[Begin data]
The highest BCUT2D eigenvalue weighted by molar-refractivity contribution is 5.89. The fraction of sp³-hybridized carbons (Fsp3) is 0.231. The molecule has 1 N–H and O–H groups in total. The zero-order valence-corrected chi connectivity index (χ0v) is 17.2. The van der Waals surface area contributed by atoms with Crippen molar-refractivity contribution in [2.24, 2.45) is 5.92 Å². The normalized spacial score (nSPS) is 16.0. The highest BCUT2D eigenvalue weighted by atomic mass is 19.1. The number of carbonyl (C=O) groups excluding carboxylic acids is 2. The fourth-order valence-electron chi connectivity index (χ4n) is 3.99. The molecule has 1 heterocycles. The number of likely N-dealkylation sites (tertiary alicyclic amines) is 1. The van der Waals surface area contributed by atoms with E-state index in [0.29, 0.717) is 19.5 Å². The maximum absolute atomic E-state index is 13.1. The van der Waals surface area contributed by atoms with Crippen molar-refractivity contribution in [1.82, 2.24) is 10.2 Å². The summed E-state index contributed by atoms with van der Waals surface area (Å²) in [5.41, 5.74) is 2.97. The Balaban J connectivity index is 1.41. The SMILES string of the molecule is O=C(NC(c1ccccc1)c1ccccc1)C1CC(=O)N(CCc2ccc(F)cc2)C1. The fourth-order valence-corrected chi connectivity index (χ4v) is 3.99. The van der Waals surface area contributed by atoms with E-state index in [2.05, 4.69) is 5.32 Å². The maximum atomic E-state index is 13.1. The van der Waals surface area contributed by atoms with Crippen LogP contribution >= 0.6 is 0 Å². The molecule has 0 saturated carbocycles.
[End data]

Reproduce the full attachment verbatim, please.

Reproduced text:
The highest BCUT2D eigenvalue weighted by molar-refractivity contribution is 5.89. The fraction of sp³-hybridized carbons (Fsp3) is 0.231. The molecule has 1 N–H and O–H groups in total. The zero-order valence-corrected chi connectivity index (χ0v) is 17.2. The van der Waals surface area contributed by atoms with Crippen molar-refractivity contribution in [2.24, 2.45) is 5.92 Å². The normalized spacial score (nSPS) is 16.0. The highest BCUT2D eigenvalue weighted by atomic mass is 19.1. The number of carbonyl (C=O) groups excluding carboxylic acids is 2. The fourth-order valence-electron chi connectivity index (χ4n) is 3.99. The molecule has 1 heterocycles. The number of likely N-dealkylation sites (tertiary alicyclic amines) is 1. The van der Waals surface area contributed by atoms with E-state index in [0.29, 0.717) is 19.5 Å². The maximum absolute atomic E-state index is 13.1. The van der Waals surface area contributed by atoms with Crippen molar-refractivity contribution in [1.82, 2.24) is 10.2 Å². The summed E-state index contributed by atoms with van der Waals surface area (Å²) in [5.41, 5.74) is 2.97. The Balaban J connectivity index is 1.41. The SMILES string of the molecule is O=C(NC(c1ccccc1)c1ccccc1)C1CC(=O)N(CCc2ccc(F)cc2)C1. The fourth-order valence-corrected chi connectivity index (χ4v) is 3.99. The van der Waals surface area contributed by atoms with E-state index in [2.05, 4.69) is 5.32 Å². The maximum atomic E-state index is 13.1. The van der Waals surface area contributed by atoms with Crippen LogP contribution >= 0.6 is 0 Å². The molecule has 0 saturated carbocycles.